An Historical Shift: American Jews Rethink Israel
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Another longtime observer of Jewish Washington says the only thing that's really changed is the presidency. That's big, but it's not everything. "Obama is strong and popular (still). He has a majority in Congress. Many in Congress feel that their political fate depends on his success. That is what generates the change in atmosphere here. So yes, there is significant change. But I think it has to do more with the atmosphere created by Bush's departure and by the new policies of Obama than with generational shifts in the way Jews view Israel or talk about Israel."
And so when Obama has seemed to lose his nerve--say, when he helped to bury the UN's Goldstone report, which said Israel committed war crimes in Gaza--there has been very little resistance in the Jewish community to his capitulations. When Netanyahu was reported to have maligned Obama aides David Axelrod and Rahm Emanuel as "self-hating Jews," there was little outcry in the American Jewish community. And when we asked Representative Steve Rothman, a liberal Democrat, whether he welcomed J Street, he said he didn't know enough about the group to say, before reciting the same old mantras about the "Jewish state": "It's always good for more people to get involved to support America's most important ally in the Middle East.... As our president and vice president have said, Israel's national security is identical to America's vital national security."
This is the treacherous landscape that J Street has stepped into, where it has been outflanked on occasion by both the right and the left. During the Gaza conflict, it issued a statement condemning not only Hamas but Israel, too, for "punishing a million and a half already-suffering Gazans for the actions of the extremists among them." It was a brave stance for a fledgling Jewish organization trying to build mainstream support, and it brought down the wrath of community gatekeepers. Rabbi Eric Yoffie, president of the Union for Reform Judaism, wrote in the Forward that the statement displayed "an utter lack of empathy for Israel's predicament," calling it "morally deficient, profoundly out of touch with Jewish sentiment and also appallingly naïve." Ouch.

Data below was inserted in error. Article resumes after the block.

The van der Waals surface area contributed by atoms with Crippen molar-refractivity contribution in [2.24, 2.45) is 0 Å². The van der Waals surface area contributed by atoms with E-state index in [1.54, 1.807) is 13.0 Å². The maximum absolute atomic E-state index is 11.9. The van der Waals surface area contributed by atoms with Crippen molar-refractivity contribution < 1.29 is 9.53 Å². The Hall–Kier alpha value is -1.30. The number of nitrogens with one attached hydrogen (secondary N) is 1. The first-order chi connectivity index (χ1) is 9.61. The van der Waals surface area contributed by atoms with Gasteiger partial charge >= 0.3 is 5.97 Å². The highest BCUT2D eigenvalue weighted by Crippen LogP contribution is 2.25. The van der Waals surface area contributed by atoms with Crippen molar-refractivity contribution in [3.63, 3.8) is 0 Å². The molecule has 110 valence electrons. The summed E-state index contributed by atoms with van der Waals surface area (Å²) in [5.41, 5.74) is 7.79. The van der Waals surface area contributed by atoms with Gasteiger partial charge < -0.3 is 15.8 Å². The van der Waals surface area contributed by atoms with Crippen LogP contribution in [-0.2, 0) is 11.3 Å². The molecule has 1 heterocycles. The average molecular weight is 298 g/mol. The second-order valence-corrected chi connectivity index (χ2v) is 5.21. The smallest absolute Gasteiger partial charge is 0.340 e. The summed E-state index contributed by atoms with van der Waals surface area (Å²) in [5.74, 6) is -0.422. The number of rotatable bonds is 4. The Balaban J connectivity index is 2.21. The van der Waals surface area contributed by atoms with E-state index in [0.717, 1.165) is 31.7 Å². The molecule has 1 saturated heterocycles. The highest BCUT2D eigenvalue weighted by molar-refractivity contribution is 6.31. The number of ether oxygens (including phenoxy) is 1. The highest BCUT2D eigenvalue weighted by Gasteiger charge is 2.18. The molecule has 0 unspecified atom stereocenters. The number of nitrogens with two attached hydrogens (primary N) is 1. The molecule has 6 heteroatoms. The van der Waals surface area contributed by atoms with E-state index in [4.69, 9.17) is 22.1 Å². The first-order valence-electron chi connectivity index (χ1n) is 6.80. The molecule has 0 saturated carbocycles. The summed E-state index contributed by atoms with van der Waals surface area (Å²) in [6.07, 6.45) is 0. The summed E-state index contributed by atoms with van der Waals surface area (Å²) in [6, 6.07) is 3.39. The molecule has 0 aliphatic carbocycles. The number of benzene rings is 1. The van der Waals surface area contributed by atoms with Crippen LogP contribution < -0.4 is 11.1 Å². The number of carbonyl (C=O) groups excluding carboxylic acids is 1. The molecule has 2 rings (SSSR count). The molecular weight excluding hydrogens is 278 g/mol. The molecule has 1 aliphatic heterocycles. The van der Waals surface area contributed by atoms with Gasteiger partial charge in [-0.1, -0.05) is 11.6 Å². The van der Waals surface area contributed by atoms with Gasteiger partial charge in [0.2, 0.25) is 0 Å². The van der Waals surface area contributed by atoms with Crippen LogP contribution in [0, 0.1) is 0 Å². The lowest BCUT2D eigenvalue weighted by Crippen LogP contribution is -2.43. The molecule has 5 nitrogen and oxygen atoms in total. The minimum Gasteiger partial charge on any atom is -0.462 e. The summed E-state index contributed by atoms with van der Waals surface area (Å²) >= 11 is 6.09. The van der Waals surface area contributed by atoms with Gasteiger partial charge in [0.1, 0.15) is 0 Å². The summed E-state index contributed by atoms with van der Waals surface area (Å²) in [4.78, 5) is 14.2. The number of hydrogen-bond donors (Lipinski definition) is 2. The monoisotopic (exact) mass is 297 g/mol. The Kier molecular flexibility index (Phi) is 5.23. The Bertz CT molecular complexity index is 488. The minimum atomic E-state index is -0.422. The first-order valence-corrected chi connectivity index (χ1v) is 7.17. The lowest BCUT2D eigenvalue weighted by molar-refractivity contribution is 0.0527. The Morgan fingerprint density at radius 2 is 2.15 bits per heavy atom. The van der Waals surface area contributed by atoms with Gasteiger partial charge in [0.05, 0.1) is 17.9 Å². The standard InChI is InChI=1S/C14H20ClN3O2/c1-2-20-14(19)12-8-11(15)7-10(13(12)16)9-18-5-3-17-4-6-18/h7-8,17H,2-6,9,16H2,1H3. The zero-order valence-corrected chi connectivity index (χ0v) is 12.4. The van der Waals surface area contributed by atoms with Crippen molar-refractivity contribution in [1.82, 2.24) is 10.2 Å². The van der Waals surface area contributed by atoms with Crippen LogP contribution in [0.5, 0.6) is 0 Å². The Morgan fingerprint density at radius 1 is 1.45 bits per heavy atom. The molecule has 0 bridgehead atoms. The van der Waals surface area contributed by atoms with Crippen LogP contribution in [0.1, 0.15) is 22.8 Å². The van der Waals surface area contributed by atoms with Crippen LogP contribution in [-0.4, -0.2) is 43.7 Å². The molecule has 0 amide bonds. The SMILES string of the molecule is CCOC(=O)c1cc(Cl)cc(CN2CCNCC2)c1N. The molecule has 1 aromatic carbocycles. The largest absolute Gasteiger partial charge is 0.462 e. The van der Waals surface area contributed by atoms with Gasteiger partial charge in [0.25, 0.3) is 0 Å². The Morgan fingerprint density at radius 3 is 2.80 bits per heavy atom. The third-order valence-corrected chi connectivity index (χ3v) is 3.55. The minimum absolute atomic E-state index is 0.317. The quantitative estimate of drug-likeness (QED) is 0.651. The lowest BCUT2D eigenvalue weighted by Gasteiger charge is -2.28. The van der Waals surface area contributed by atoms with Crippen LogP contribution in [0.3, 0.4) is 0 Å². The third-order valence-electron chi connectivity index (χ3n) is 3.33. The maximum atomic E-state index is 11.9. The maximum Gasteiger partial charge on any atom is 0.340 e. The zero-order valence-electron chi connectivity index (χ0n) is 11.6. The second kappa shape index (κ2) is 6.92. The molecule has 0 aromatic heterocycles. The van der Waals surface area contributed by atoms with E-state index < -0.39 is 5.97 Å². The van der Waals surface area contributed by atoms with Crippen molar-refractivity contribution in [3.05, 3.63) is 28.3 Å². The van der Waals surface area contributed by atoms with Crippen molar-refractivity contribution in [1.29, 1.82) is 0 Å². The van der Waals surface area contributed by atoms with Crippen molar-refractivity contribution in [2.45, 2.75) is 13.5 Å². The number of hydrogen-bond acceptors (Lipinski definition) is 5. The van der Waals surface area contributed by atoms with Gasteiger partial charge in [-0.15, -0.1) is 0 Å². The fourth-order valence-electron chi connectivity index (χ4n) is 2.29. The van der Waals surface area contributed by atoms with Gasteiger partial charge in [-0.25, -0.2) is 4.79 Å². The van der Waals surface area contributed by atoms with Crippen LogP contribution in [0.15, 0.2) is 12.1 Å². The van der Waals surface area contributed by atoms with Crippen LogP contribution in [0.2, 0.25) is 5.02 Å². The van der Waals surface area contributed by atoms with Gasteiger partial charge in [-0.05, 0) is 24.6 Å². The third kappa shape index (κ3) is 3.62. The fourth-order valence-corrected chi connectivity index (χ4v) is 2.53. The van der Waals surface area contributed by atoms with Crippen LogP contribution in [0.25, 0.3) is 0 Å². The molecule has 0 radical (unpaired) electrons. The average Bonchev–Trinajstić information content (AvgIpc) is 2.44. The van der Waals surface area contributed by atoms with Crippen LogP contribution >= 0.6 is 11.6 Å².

More recently J Street has tacked in the other direction. During the Toronto festival it quietly began collecting signatures for a letter blasting the protest as "shameful and shortsighted." Although never released as a letter, the initiative didn't endear J Street to the growing grassroots movement. Which is not to say that progressives are not hopeful about its emergence. Rosenberg points out that in its more than fifty-year existence, AIPAC never got the positive publicity J Street got after just one year--a long, favorable portrait in The New York Times Magazine . "All the constellations are coming together. [Executive director] Jeremy Ben-Ami and Daniel Levy have a plan and a message, and they know how to work the media," he says.
J Street is trying to position itself so that it is the only game in town for liberal Jews, affording Jewish advocates for the two-state solution the big political tent they've been lacking to this point. Rabbi Yoffie, for instance, will be addressing the J Street national conference, overlooking his ferocious criticism of the organization in January. "Let's have a broad and generous definition of what constitutes pro-Israel," he told the Jewish Telegraphic Agency, in explaining his pragmatic shift.
The conference is sure to combine culture, youth and politics in such a way as to make AIPAC look about as à la mode as the former Soviet Union. "This is a watershed moment in terms of how people look at institutions," says Isaac Luria, J Street's campaigns director. "The old legacy institutions are dying." Nadia Hijab says this has been J Street's main achievement, transforming the terrain for left-leaning Jewish groups by taking on the traditional lobby in the mainstream political arena, mobilizing money and message. "J Street is a positive development as an alternative to AIPAC," Hijab says. "It's not comparable to AIPAC yet, but in the American context it is very smart."